May 16 and when a man is all the day long boasting of the rights and privileges guaranteed to every citizen of the under the Constitution and laws and at the same time is so prejudiced against one of the most peaceable citizens that ‘he does not know whether he can render him justice’in a court of equity, but would rather strengthen the hands of mobocrats and law breakers, the inference that one must naturally draw is, that such a man is either a consummate scoundrel and hypocrite, or that he is guilty of the most flagrant violation of the most sacred constitutional principles embraced in the fundamental doctrines of this Republic. I am happy, sir, to have evidence daily that no such corrupt prejudice exists in the heart of General Joseph Smith, nor in the community so far as I have been able to discover.
“Now, as to the exceptions these men have taken in regard to Gen. Smith’s religious views, or general course of conduct, it matters not much. His religious views are his inalienable right, and is nobody’s business; and the man who cannot render him justice on that account is a wilful violator of the laws he professes to admire; and, sir, I have for more than two years last past been a close observer of Gen. Smith’s ‘general course of conduct’, as well as his private life; and justice to him, to myself, and the cummunity at large, compels me to say, that in all my intercourse with men, I never associated with a more honorable, upright, charitable, benevolent, and law abiding man than is the much perseuted Gen. Smith, and, sir, when I hear men speak reproachfully of him, I never ask for a second evidence of their corruptness and baseness. General Smith, sir, is a man of God, a man of truth, and a lover of his country; and never did I hear him breathe out curses or railery at any man because he saw fit to differ in religious matters. Shame on the principle— shame on the man or the set of men who show themselves so degraded and miserably corrupt.
“The last night of our stay at , I had the privilege of speaking on the principles of my religion to a number of individuals in a kind of argument with two men; and sir, although it is near fours years since I have made a practice of preaching, it felt as sweet as ever. Truth to an honest heart is sweet, but to a wicked man is like a pierc[HC 6:383]ing sword, as was manifest on that occasion; for although the principles of the gospel were laid down so plain and clear that it was impossible to misunderstand, yet the opposing party repeatedly misconstrued my language, and even his own accessions.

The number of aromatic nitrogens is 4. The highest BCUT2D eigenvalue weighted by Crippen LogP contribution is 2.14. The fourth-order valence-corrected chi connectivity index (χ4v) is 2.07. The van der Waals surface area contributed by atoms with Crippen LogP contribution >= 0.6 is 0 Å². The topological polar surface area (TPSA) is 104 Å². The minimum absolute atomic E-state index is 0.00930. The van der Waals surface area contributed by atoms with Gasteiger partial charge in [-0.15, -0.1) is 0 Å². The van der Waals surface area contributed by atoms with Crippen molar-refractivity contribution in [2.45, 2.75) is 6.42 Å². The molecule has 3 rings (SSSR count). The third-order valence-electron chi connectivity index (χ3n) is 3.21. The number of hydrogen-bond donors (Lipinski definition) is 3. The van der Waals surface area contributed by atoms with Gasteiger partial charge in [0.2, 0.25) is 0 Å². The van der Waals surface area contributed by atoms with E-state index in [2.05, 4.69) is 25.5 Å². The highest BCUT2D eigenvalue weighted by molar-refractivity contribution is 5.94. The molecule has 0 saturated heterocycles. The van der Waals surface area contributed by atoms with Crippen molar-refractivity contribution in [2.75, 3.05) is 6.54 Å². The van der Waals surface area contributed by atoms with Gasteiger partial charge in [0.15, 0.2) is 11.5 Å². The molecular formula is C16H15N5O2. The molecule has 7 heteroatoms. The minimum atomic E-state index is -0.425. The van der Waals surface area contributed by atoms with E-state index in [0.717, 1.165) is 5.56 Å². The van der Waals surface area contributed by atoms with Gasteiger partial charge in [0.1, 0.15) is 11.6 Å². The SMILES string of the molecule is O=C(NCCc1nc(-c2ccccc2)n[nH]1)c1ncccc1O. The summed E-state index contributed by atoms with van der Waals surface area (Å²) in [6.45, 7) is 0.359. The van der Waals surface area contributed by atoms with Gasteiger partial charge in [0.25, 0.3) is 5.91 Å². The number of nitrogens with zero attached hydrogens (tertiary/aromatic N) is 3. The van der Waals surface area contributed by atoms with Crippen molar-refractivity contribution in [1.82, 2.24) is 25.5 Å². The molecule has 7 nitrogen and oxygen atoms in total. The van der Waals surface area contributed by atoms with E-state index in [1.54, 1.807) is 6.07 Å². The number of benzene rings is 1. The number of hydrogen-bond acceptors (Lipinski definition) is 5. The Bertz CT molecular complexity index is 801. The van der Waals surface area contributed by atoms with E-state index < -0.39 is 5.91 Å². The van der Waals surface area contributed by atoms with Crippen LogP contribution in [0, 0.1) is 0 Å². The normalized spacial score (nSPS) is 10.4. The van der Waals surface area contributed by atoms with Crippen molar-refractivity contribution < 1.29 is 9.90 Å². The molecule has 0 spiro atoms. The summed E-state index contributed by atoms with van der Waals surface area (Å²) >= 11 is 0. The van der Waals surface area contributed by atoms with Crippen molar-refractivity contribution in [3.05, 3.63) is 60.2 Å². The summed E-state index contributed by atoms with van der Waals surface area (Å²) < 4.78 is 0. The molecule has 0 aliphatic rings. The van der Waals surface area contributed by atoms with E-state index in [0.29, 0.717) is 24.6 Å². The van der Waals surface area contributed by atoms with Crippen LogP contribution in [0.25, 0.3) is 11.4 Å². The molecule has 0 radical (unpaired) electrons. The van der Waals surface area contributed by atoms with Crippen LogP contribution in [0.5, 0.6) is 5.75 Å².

“I cannot persuade myself that the prejudice referred to above is a general thing; there are many honorable exceptions, and I presume if the Mormons had signified their intentions of supporting the democratic candidate for the Presidency at the ensuing election, instead of nominating an independent candidate of their own choice, their prejudice would not have been so great at the trial of and , and perhaps Gen. Smith would have obtained a judgment somewhat equivalent to the injuries he sustained from that unholy persecution. But the Mormon people are too noble minded to be bought or biased by fear or favor, and have been too often deceived by the plausible pretensions of demogogues to put trust in any but tried friends. Gen. Smith has ever been an undeviating friend, not only to this community, but to the oppressed of every name or society; and we consider him as competent and qualified for the highest office of the as any other man, and a little more so; and a great deal more worthy of it.
“In conclusion, let me say that whatever others may say, I consider it an honor to be associated with such a man as Gen. Joseph Smith, and all true followers of the Lord Jesus Christ; and the more wicked men despise and misrepresent the principles and conduct of President Smith, the more I love him and delight in his [p. 38]